Research has shown that this improves the structural stability of the floor assembly, improves acoustical performance, and increases safety in the event of a fire. The last point may seem a bit obvious, considering the addition of a noncombustible material to a combustible material. When exposed to fire, wood goes through pyrolysis, the conversion of wood to char and gas, resulting in a reduction of wood’s density. The truth about mass-timber fire performance is that when ignited, wood creates a layer of char that effectively acts as a layer of insulation on the member. Wood members that are required to have a fire-resistance rating are, therefore, constructed with this in mind-having an outer layer that will char while the interior of the wood remains intact for a specific period of time, as required. Upon extinguishing the fire, a cross section of the wood will show the interior intact. Testing performed by FPInnovations in Canada has shown that some of these members can have fire-resistance ratings of up to 3 hours.

It should be noted that wood is not fire-resistive, but it is fire-resistant. The fire-resistance benefit of CLT and glulam is the surface-to-weight ratio. The members will burn like logs in a fire, requiring long periods of time for the material to completely be consumed by the fire and turn to ash. For example, think about a campfire that is started with paper products and kindling. The fire is started with a match and the material catches on fire quickly, building up the flames and allowing logs to be put on once the fire is going. If a match is put to the log without the use of paper or kindling, a fire wouldn’t start-a higher-intensity fire is required to ignite it. The paper and kindling are lightweight and catch fire quickly, while the logs are heavier and will take longer to ignite and burn out.

In addition to the components previously mentioned (concrete topping slab and steel framework for rigidity), gypsum boards can be attached to the wood to increase the fire-resistance rating of the assembly and/or protect the wood entirely. Intumescent paint can also be used on exposed timber to maintain the look and feel of wood but reduce any potential fire growth on the surface. Wood cladding is generally not permitted on the exterior of the building, as most designers will opt for a noncombustible façade. A wood façade becomes a challenge for the architect and fire protection engineer to come up with a strategy for protection, which may include sprinklers on the exterior of the building to limit the potential for fire growth up the exterior of the building. This can occur by either a fire jumping from an adjacent building or the fire going out through a window.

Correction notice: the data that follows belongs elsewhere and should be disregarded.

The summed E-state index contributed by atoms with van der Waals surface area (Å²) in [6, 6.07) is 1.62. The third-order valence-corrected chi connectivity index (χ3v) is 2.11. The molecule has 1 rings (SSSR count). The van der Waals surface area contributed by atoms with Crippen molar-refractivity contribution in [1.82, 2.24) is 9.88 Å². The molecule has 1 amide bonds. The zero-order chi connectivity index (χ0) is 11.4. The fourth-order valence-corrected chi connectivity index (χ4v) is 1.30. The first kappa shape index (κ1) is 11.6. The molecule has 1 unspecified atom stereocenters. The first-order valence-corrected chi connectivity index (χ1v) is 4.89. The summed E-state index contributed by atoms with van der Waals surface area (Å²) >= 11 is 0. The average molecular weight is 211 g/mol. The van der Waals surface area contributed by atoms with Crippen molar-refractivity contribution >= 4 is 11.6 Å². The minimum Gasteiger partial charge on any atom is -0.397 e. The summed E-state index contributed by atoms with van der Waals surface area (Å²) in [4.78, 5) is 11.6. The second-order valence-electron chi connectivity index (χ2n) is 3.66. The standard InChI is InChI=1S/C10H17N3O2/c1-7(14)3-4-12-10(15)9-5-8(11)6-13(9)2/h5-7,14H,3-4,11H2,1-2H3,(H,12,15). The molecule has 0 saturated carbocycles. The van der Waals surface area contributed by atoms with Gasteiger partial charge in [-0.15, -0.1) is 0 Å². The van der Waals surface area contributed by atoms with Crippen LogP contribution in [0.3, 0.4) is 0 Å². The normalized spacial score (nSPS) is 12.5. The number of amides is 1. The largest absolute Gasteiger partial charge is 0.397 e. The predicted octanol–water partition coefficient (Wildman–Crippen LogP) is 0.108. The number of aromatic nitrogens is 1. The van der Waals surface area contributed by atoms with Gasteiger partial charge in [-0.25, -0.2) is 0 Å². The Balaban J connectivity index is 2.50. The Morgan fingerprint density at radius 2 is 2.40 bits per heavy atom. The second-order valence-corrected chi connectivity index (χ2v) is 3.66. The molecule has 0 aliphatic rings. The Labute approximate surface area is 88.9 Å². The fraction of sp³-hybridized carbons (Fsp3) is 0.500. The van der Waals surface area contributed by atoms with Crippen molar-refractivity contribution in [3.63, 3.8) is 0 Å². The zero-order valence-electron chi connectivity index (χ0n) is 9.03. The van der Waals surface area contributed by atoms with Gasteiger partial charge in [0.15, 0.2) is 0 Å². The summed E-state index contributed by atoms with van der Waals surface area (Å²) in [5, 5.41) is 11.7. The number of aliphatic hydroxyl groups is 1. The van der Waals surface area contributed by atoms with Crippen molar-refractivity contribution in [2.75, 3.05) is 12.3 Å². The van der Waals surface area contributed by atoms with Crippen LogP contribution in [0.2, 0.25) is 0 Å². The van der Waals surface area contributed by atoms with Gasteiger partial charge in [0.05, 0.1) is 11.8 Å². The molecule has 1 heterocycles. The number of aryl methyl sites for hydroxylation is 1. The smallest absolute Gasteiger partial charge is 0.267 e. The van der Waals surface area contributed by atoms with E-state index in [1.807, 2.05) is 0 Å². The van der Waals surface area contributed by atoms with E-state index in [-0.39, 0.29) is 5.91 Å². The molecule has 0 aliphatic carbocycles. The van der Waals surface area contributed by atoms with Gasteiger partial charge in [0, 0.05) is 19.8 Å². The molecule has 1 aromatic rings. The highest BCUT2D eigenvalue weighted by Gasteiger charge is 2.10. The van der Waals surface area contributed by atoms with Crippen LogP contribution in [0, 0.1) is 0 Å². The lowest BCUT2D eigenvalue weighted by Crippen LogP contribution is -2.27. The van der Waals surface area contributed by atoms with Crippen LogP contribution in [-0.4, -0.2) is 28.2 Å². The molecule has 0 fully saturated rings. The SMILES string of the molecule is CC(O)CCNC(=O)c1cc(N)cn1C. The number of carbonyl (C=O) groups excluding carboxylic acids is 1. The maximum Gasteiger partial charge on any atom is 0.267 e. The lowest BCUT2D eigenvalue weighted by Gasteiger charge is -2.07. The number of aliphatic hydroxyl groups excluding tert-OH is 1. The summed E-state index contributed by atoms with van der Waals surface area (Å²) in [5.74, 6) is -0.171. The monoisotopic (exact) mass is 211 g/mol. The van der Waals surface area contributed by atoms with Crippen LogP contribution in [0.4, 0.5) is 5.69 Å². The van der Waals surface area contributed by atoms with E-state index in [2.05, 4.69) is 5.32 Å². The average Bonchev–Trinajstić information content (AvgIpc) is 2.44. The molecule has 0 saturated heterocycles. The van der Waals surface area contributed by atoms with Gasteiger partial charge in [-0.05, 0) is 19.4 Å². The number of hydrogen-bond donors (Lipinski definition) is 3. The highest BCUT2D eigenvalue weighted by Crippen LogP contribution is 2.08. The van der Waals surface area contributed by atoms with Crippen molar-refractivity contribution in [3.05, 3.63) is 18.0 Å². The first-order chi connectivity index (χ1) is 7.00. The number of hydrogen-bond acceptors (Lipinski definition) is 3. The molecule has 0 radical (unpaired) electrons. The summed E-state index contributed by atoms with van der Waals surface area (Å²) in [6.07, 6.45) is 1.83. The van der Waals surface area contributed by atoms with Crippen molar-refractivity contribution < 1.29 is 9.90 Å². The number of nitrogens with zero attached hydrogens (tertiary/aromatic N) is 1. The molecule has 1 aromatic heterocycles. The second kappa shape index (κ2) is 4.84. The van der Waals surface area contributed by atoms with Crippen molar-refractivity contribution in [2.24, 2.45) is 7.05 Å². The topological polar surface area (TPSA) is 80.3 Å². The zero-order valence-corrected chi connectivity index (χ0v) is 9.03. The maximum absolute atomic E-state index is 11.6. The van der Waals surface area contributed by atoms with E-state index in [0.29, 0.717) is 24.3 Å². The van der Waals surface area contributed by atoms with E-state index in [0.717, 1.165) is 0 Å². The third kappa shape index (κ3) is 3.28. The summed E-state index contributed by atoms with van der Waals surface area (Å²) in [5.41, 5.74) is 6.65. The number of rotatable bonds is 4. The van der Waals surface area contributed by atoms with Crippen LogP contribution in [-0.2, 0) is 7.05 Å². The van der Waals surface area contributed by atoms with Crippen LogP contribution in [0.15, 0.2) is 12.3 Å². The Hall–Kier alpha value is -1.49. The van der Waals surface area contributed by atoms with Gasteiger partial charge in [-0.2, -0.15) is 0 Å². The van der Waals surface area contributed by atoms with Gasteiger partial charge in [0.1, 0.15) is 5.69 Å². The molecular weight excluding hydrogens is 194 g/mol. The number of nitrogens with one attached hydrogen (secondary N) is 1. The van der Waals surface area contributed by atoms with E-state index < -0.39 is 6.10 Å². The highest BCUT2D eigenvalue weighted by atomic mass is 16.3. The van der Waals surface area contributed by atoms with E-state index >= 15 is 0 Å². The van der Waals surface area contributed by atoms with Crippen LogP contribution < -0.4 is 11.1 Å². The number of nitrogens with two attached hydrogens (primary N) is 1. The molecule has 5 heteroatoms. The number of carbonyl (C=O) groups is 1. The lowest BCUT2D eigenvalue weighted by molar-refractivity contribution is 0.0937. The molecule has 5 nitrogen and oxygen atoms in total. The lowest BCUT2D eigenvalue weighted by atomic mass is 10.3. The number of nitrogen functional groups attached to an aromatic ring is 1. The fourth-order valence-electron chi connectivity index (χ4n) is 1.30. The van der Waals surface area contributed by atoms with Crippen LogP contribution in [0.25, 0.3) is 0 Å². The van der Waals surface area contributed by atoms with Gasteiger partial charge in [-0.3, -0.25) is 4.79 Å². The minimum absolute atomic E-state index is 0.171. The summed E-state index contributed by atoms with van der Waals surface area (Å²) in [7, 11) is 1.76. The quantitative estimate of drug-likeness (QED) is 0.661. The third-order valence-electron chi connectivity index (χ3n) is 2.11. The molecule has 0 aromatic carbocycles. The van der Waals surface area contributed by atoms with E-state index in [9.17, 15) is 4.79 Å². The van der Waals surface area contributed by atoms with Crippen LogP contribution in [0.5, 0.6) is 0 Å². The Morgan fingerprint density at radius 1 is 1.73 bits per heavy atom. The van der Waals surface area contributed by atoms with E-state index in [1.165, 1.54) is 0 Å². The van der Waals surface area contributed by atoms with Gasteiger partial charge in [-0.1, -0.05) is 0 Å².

Another key component is the attachment methods for the CLT panels. A typical means of attachment is metal brackets. These brackets will heat up during a fire and, at elevated temperatures, will lose their tensile strength and fail. Similar to other methods of construction, the assembly is only as strong as its weakest part.

Codes and standards for wood construction

Figure 4: Construction of the Wood Innovation and Design Centre by Michael Green Architecture. Courtesy: naturally:wood The 2015 IBC outlines some minimum requirements for CLT panels and associated adhesives, mainly that they comply with relevant ANSI standards. Up until now, most wood construction has been limited to Type IV construction (heavy timber) or Type V construction (any building material allowed by the IBC). In either case, wood construction is limited to certain heights and areas. This will be changing due to the International Code Council (ICC) Committee on Tall Wood Buildings, which investigates the building science of tall wood buildings and provide code proposals with technical justification. Committee work began in earnest in the spring of 2016. Committee members began by listing all issues relevant from their own point of view.

The initial list of more than 80 items was divided amongst four work groups to address code, fire, structural, and definitions/standards items. These work groups were joined by many interested parties that attended numerous committee conference calls and meetings. The first meeting was held July 2016, primarily to hear presentations on a wide variety of issues surrounding tall wood buildings, such as project designs, structural issues, fire issues, fire testing, and many other related items. Top industry experts were brought in to provide these presentations and ensure that the committee was as informed as possible. After reviewing the information, while there were numerous tests of mass timber in standard furnaces and while the committee was aware of compartment tests being conducted by the Fire Protection Research Foundation—a research affiliate of NFPA, the committee wanted to see even more full-scale fire testing using nonstandard natural fires.